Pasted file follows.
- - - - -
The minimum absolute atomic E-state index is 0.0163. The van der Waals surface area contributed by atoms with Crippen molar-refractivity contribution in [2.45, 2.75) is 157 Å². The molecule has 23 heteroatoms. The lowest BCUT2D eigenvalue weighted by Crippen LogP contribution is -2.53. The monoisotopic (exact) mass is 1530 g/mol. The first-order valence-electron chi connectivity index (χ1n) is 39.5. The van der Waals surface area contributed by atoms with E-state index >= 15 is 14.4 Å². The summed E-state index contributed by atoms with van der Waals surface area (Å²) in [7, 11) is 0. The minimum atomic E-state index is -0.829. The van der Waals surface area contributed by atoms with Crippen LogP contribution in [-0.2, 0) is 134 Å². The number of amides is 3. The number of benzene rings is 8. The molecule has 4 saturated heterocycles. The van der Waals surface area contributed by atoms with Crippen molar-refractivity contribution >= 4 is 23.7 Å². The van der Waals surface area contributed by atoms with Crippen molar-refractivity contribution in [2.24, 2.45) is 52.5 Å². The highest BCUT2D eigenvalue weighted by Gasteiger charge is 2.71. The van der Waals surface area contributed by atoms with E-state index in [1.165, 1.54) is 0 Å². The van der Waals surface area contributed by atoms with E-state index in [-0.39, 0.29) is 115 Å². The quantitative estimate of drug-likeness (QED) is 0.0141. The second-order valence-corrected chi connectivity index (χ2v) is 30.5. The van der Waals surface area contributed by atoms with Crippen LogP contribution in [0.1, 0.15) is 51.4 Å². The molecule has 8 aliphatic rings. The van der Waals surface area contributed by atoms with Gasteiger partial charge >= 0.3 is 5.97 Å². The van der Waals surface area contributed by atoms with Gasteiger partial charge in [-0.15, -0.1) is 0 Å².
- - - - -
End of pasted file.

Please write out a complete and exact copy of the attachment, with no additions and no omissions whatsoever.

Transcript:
The minimum absolute atomic E-state index is 0.0163. The van der Waals surface area contributed by atoms with Crippen molar-refractivity contribution in [2.45, 2.75) is 157 Å². The molecule has 23 heteroatoms. The lowest BCUT2D eigenvalue weighted by Crippen LogP contribution is -2.53. The monoisotopic (exact) mass is 1530 g/mol. The first-order valence-electron chi connectivity index (χ1n) is 39.5. The van der Waals surface area contributed by atoms with E-state index >= 15 is 14.4 Å². The summed E-state index contributed by atoms with van der Waals surface area (Å²) in [7, 11) is 0. The minimum atomic E-state index is -0.829. The van der Waals surface area contributed by atoms with Crippen LogP contribution in [-0.2, 0) is 134 Å². The number of amides is 3. The number of benzene rings is 8. The molecule has 4 saturated heterocycles. The van der Waals surface area contributed by atoms with Crippen molar-refractivity contribution >= 4 is 23.7 Å². The van der Waals surface area contributed by atoms with Crippen molar-refractivity contribution in [2.24, 2.45) is 52.5 Å². The highest BCUT2D eigenvalue weighted by Gasteiger charge is 2.71. The van der Waals surface area contributed by atoms with E-state index in [1.165, 1.54) is 0 Å². The van der Waals surface area contributed by atoms with E-state index in [-0.39, 0.29) is 115 Å². The quantitative estimate of drug-likeness (QED) is 0.0141. The second-order valence-corrected chi connectivity index (χ2v) is 30.5. The van der Waals surface area contributed by atoms with Crippen LogP contribution in [0.1, 0.15) is 51.4 Å². The molecule has 8 aliphatic rings. The van der Waals surface area contributed by atoms with Gasteiger partial charge >= 0.3 is 5.97 Å². The van der Waals surface area contributed by atoms with Gasteiger partial charge in [-0.15, -0.1) is 0 Å².